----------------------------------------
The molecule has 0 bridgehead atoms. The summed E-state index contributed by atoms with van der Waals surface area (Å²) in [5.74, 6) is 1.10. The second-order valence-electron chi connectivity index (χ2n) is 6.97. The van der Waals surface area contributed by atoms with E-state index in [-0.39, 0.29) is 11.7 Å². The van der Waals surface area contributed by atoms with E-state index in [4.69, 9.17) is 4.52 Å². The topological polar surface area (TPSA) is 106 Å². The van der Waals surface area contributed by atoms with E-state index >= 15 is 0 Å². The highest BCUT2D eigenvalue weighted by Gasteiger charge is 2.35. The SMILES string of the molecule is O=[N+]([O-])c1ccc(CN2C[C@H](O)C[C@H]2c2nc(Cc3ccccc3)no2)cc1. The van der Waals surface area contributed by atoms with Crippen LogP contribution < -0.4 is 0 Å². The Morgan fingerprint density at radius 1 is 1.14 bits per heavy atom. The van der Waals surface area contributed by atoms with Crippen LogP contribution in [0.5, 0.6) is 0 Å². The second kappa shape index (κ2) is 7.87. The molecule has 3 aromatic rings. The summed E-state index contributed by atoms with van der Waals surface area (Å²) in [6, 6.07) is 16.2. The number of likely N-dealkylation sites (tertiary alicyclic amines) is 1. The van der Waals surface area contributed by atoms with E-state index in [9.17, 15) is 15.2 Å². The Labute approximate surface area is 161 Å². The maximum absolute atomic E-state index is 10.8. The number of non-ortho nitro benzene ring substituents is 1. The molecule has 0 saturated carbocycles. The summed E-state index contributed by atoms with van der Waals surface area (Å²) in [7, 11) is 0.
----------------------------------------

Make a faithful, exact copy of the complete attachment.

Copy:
The molecule has 0 bridgehead atoms. The summed E-state index contributed by atoms with van der Waals surface area (Å²) in [5.74, 6) is 1.10. The second-order valence-electron chi connectivity index (χ2n) is 6.97. The van der Waals surface area contributed by atoms with E-state index in [-0.39, 0.29) is 11.7 Å². The van der Waals surface area contributed by atoms with E-state index in [4.69, 9.17) is 4.52 Å². The topological polar surface area (TPSA) is 106 Å². The van der Waals surface area contributed by atoms with E-state index >= 15 is 0 Å². The highest BCUT2D eigenvalue weighted by Gasteiger charge is 2.35. The SMILES string of the molecule is O=[N+]([O-])c1ccc(CN2C[C@H](O)C[C@H]2c2nc(Cc3ccccc3)no2)cc1. The van der Waals surface area contributed by atoms with Crippen LogP contribution < -0.4 is 0 Å². The Morgan fingerprint density at radius 1 is 1.14 bits per heavy atom. The van der Waals surface area contributed by atoms with Crippen LogP contribution in [0.5, 0.6) is 0 Å². The second kappa shape index (κ2) is 7.87. The molecule has 3 aromatic rings. The summed E-state index contributed by atoms with van der Waals surface area (Å²) in [6, 6.07) is 16.2. The number of likely N-dealkylation sites (tertiary alicyclic amines) is 1. The van der Waals surface area contributed by atoms with E-state index in [9.17, 15) is 15.2 Å². The Labute approximate surface area is 161 Å². The maximum absolute atomic E-state index is 10.8. The number of non-ortho nitro benzene ring substituents is 1. The molecule has 0 saturated carbocycles. The summed E-state index contributed by atoms with van der Waals surface area (Å²) in [7, 11) is 0.